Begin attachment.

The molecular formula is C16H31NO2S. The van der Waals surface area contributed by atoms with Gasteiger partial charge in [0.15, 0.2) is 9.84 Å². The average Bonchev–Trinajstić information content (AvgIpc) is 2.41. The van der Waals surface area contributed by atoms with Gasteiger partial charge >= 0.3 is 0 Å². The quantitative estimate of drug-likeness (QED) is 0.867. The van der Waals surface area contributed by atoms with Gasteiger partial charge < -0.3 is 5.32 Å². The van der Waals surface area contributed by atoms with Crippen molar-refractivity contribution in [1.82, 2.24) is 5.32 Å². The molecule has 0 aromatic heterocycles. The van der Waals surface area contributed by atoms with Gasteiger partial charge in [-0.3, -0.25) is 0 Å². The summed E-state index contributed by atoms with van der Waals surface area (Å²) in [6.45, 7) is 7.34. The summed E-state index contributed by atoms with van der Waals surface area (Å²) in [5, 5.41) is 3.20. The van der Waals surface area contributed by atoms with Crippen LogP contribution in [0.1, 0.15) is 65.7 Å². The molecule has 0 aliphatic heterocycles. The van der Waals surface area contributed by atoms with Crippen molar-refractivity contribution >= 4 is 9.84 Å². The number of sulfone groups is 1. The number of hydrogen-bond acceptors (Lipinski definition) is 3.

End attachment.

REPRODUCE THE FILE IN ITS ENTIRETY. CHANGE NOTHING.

The molecular formula is C16H31NO2S. The van der Waals surface area contributed by atoms with Gasteiger partial charge in [0.15, 0.2) is 9.84 Å². The average Bonchev–Trinajstić information content (AvgIpc) is 2.41. The van der Waals surface area contributed by atoms with Gasteiger partial charge >= 0.3 is 0 Å². The quantitative estimate of drug-likeness (QED) is 0.867. The van der Waals surface area contributed by atoms with Gasteiger partial charge < -0.3 is 5.32 Å². The van der Waals surface area contributed by atoms with Crippen molar-refractivity contribution in [1.82, 2.24) is 5.32 Å². The molecule has 0 aromatic heterocycles. The van der Waals surface area contributed by atoms with Gasteiger partial charge in [-0.3, -0.25) is 0 Å². The summed E-state index contributed by atoms with van der Waals surface area (Å²) in [6.45, 7) is 7.34. The summed E-state index contributed by atoms with van der Waals surface area (Å²) in [5, 5.41) is 3.20. The van der Waals surface area contributed by atoms with Crippen LogP contribution in [0.1, 0.15) is 65.7 Å². The molecule has 0 aliphatic heterocycles. The van der Waals surface area contributed by atoms with Crippen molar-refractivity contribution >= 4 is 9.84 Å². The number of sulfone groups is 1. The number of hydrogen-bond acceptors (Lipinski definition) is 3.